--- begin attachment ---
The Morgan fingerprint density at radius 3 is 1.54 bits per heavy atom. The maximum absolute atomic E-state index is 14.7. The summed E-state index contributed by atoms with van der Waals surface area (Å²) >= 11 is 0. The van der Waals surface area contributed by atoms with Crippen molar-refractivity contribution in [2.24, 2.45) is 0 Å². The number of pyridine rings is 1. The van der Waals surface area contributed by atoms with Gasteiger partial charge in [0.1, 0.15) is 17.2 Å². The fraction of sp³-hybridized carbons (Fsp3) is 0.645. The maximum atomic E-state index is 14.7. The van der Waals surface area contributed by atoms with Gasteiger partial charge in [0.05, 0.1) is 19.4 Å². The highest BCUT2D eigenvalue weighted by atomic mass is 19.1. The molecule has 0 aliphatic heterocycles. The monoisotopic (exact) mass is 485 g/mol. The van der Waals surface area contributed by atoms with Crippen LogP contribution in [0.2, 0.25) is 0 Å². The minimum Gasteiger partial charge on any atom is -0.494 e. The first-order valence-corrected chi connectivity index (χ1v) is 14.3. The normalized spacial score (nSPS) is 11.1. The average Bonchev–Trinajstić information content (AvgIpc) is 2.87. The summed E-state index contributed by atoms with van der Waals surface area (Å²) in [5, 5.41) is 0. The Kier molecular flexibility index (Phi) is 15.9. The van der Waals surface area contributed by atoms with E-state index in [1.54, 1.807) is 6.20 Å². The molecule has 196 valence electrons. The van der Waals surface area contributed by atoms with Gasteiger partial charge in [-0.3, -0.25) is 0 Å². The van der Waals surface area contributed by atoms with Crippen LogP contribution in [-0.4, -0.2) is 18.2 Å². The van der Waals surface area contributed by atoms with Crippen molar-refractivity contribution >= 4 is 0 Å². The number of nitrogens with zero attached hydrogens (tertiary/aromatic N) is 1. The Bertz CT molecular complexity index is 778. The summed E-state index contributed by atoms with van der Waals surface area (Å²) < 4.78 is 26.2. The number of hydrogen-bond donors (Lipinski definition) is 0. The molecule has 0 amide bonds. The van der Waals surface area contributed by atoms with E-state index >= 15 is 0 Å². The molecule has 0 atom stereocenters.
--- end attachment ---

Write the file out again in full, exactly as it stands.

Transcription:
The Morgan fingerprint density at radius 3 is 1.54 bits per heavy atom. The maximum absolute atomic E-state index is 14.7. The summed E-state index contributed by atoms with van der Waals surface area (Å²) >= 11 is 0. The van der Waals surface area contributed by atoms with Crippen molar-refractivity contribution in [2.24, 2.45) is 0 Å². The number of pyridine rings is 1. The van der Waals surface area contributed by atoms with Gasteiger partial charge in [0.1, 0.15) is 17.2 Å². The fraction of sp³-hybridized carbons (Fsp3) is 0.645. The maximum atomic E-state index is 14.7. The van der Waals surface area contributed by atoms with Gasteiger partial charge in [0.05, 0.1) is 19.4 Å². The highest BCUT2D eigenvalue weighted by atomic mass is 19.1. The molecule has 0 aliphatic heterocycles. The monoisotopic (exact) mass is 485 g/mol. The van der Waals surface area contributed by atoms with Crippen LogP contribution in [0.2, 0.25) is 0 Å². The minimum Gasteiger partial charge on any atom is -0.494 e. The first-order valence-corrected chi connectivity index (χ1v) is 14.3. The normalized spacial score (nSPS) is 11.1. The average Bonchev–Trinajstić information content (AvgIpc) is 2.87. The summed E-state index contributed by atoms with van der Waals surface area (Å²) in [5, 5.41) is 0. The Kier molecular flexibility index (Phi) is 15.9. The van der Waals surface area contributed by atoms with E-state index in [1.54, 1.807) is 6.20 Å². The molecule has 196 valence electrons. The van der Waals surface area contributed by atoms with Gasteiger partial charge in [-0.3, -0.25) is 0 Å². The van der Waals surface area contributed by atoms with Crippen LogP contribution in [-0.4, -0.2) is 18.2 Å². The van der Waals surface area contributed by atoms with Crippen molar-refractivity contribution >= 4 is 0 Å². The number of nitrogens with zero attached hydrogens (tertiary/aromatic N) is 1. The Bertz CT molecular complexity index is 778. The summed E-state index contributed by atoms with van der Waals surface area (Å²) < 4.78 is 26.2. The number of hydrogen-bond donors (Lipinski definition) is 0. The molecule has 0 amide bonds. The van der Waals surface area contributed by atoms with E-state index >= 15 is 0 Å². The molecule has 0 atom stereocenters.